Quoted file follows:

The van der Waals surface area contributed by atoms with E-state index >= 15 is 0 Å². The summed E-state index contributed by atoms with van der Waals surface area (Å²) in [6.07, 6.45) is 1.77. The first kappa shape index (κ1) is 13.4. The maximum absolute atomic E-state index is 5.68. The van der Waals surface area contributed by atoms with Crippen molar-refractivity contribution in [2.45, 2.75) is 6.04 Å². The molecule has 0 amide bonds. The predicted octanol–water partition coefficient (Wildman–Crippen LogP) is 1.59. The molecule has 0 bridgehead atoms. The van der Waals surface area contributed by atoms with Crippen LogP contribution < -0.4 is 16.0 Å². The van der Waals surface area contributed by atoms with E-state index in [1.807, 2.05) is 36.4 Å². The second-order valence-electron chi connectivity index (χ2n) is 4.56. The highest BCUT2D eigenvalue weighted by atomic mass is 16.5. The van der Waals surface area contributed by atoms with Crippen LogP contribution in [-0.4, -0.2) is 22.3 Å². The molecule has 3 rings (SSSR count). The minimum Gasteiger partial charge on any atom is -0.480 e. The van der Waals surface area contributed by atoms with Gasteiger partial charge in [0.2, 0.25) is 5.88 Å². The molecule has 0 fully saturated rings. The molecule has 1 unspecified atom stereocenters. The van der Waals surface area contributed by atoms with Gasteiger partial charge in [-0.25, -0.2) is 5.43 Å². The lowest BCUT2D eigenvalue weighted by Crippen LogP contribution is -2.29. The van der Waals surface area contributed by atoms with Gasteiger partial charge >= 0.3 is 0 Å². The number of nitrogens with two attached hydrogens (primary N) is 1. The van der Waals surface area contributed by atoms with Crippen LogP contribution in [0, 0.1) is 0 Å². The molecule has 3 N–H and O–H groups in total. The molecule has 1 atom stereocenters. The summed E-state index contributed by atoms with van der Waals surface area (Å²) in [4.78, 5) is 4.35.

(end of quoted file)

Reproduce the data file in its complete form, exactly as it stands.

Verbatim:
The van der Waals surface area contributed by atoms with E-state index >= 15 is 0 Å². The summed E-state index contributed by atoms with van der Waals surface area (Å²) in [6.07, 6.45) is 1.77. The first kappa shape index (κ1) is 13.4. The maximum absolute atomic E-state index is 5.68. The van der Waals surface area contributed by atoms with Crippen molar-refractivity contribution in [2.45, 2.75) is 6.04 Å². The molecule has 0 amide bonds. The predicted octanol–water partition coefficient (Wildman–Crippen LogP) is 1.59. The molecule has 0 bridgehead atoms. The van der Waals surface area contributed by atoms with Crippen LogP contribution < -0.4 is 16.0 Å². The van der Waals surface area contributed by atoms with E-state index in [1.807, 2.05) is 36.4 Å². The second-order valence-electron chi connectivity index (χ2n) is 4.56. The highest BCUT2D eigenvalue weighted by atomic mass is 16.5. The van der Waals surface area contributed by atoms with Crippen LogP contribution in [-0.4, -0.2) is 22.3 Å². The molecule has 3 rings (SSSR count). The minimum Gasteiger partial charge on any atom is -0.480 e. The van der Waals surface area contributed by atoms with Gasteiger partial charge in [0.2, 0.25) is 5.88 Å². The molecule has 0 fully saturated rings. The molecule has 1 unspecified atom stereocenters. The van der Waals surface area contributed by atoms with Gasteiger partial charge in [-0.25, -0.2) is 5.43 Å². The lowest BCUT2D eigenvalue weighted by Crippen LogP contribution is -2.29. The van der Waals surface area contributed by atoms with Gasteiger partial charge >= 0.3 is 0 Å². The number of nitrogens with two attached hydrogens (primary N) is 1. The van der Waals surface area contributed by atoms with Crippen LogP contribution in [0, 0.1) is 0 Å². The molecule has 3 N–H and O–H groups in total. The molecule has 1 atom stereocenters. The summed E-state index contributed by atoms with van der Waals surface area (Å²) in [4.78, 5) is 4.35.